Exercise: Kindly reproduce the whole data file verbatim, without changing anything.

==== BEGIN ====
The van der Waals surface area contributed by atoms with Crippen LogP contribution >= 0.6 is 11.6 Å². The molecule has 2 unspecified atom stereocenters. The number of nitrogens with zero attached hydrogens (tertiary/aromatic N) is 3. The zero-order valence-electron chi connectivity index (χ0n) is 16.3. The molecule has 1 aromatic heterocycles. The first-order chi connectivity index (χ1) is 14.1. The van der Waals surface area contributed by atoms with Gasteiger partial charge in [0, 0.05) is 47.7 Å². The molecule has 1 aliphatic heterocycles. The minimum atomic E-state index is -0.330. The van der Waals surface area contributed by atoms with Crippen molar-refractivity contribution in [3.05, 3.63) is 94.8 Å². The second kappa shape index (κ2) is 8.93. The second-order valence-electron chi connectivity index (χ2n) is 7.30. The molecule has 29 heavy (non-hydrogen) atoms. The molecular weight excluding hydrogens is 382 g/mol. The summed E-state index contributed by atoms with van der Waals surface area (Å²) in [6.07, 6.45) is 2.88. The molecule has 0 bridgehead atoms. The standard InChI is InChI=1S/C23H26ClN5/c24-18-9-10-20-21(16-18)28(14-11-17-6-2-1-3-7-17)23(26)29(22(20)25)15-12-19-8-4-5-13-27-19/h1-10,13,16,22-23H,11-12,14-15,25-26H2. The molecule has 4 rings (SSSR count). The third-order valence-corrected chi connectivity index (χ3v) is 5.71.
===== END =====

The van der Waals surface area contributed by atoms with Crippen LogP contribution >= 0.6 is 11.6 Å². The molecule has 2 unspecified atom stereocenters. The number of nitrogens with zero attached hydrogens (tertiary/aromatic N) is 3. The zero-order valence-electron chi connectivity index (χ0n) is 16.3. The molecule has 1 aromatic heterocycles. The first-order chi connectivity index (χ1) is 14.1. The van der Waals surface area contributed by atoms with Gasteiger partial charge in [0, 0.05) is 47.7 Å². The molecule has 1 aliphatic heterocycles. The minimum atomic E-state index is -0.330. The van der Waals surface area contributed by atoms with Crippen molar-refractivity contribution in [3.05, 3.63) is 94.8 Å². The second kappa shape index (κ2) is 8.93. The second-order valence-electron chi connectivity index (χ2n) is 7.30. The molecule has 29 heavy (non-hydrogen) atoms. The molecular weight excluding hydrogens is 382 g/mol. The summed E-state index contributed by atoms with van der Waals surface area (Å²) in [6.07, 6.45) is 2.88. The molecule has 0 bridgehead atoms. The standard InChI is InChI=1S/C23H26ClN5/c24-18-9-10-20-21(16-18)28(14-11-17-6-2-1-3-7-17)23(26)29(22(20)25)15-12-19-8-4-5-13-27-19/h1-10,13,16,22-23H,11-12,14-15,25-26H2. The molecule has 4 rings (SSSR count). The third-order valence-corrected chi connectivity index (χ3v) is 5.71.